Patrick Lucanio will give an illustrated talk about the many versions of the notorious British serial killer Jack the Ripper that have appeared in literature, film, TV, and radio. The presentation is based on his acclaimed book, “Jack the Ripper: His Life and Crimes in Popular Entertainment,” co-authored by historian Gary Coville.
“The identity of Jack the Ripper has consumed public curiosity since the murderer first tormented the East End of London in 1888,” says Lucanio. “Countless theories have been offered as to the Ripper’s identity but a definite answer has always been elusive. He remains in the shadows where, it seems, only imaginative literature has been able to elucidate his meaning to the modern world.”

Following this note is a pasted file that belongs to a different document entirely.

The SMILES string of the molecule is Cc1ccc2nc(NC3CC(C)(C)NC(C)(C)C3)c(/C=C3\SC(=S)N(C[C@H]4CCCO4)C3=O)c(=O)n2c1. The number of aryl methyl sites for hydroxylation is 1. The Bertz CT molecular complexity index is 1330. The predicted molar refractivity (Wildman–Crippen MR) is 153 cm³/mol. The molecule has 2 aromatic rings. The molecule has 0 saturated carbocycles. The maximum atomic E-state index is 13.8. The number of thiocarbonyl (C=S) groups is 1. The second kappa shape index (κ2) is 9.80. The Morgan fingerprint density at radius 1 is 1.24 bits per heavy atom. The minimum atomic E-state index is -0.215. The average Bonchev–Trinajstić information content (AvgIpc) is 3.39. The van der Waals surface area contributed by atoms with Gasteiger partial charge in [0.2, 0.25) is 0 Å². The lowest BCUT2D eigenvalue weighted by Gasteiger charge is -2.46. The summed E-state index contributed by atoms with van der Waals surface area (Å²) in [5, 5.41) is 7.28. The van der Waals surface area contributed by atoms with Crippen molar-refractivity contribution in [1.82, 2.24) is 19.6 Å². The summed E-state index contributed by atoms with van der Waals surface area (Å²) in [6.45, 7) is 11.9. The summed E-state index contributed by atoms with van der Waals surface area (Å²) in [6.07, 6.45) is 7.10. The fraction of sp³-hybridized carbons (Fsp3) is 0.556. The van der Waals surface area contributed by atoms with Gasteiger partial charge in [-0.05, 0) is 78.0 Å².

Lucanio explains that writers have either “plucked him out of history to offer biographical works about his crimes, or they have rendered Jack the Ripper in a more supernatural context,” Lucanio says. “The former works depict Jack the Ripper as an historical figure not unlike Attila the Hun, Billy the Kid, and Al Capone. The latter works depict his deeds as products of a transcending spirit of inhumanity, a sort of urbane evil loose in a civilized world.”
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